I thought of Fallows’s article after speaking last week on China law before the county bar association. My talk had been mistakenly “advertised” as being about “doing business in Asia.” Wanting to disabuse anyone of the notion that I would be providing insights into doing business in all of Asia, I began by making clear what I would and would not be discussing…

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Looking to do business with a Chinese company? Want to know whether that Chinese company is worthy of your business and your trust? How do you do get information on a Chinese company when certain private investigatory work in China is illegal?

The first thing you should do is conduct a Chinese-language internet search of your potential Chinese counterparty. This sort of search is not likely going to be enough to make you feel good about going forward with a $10 million deal, but it frequently can give you enough negative information on your potential Chinese counterparty to convince you not to do any deal at all.

Next, do your due diligence the old fashioned way. Ask your potential Chinese counterparty to provide you with its government registration documents and, if relevant to your deal, its accounting and tax records as well….

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It is almost always a waste of time to sue Chinese companies in United States courts. But this seems to be news to many American lawyers.

Just about every month, my firm gets a call from a lawyer somewhere in the United States expecting us to jump at the chance to help enforce a multi-million dollar U.S. court judgment against a Chinese company.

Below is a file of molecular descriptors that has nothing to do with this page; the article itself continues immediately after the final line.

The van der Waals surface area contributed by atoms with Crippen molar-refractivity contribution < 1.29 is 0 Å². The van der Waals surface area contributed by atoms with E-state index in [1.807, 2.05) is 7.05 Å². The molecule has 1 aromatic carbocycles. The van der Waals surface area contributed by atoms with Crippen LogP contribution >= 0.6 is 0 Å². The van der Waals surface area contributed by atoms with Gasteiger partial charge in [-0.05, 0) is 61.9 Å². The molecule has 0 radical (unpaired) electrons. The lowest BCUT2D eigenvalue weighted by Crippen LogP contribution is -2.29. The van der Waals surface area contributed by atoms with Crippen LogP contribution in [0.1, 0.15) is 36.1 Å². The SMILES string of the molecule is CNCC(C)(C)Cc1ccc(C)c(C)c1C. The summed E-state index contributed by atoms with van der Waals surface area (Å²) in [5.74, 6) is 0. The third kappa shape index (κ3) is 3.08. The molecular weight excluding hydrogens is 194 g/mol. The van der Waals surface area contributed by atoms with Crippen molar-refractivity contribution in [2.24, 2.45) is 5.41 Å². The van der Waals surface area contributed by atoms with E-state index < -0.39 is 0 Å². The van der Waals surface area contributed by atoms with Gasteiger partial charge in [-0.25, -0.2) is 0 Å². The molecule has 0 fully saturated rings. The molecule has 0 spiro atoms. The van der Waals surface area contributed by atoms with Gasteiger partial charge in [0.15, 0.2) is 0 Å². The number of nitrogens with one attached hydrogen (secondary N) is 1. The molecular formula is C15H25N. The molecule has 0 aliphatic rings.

The problem is China does not enforce U.S. court judgments…

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I re-watched the movie The Painted Veil (the 2006 version with Naomi Watts and Edward Norton) this weekend. It’s a decent movie with a pretty thin plot, but I love its cinematography and its depiction of 1920s China.

I also love the lessons it teaches for surviving China.

The movie does a good job conveying how China viewed its foreigners back then. That is, China belongs to the Chinese, and they do not particularly want foreigners there — even doctors there to save lives. Foreigners are in China only to the extent that it makes sense to have them there, and they will never be treated the same as Chinese people.

When it comes to modern-day Chinese commercial law enforcement, the perceptions and the treatment of foreigners have not changed all that much…

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How often do you stop to think about the ubiquitous “Made in China” label? If you’re a China lawyer, you should think about it almost every day.

To convince recalcitrant clients of the need for product liability protection for the products they are having made in China, I sometimes send them the following deposition questions asked of a U.S. manufacturer whose China-made product had badly injured a child: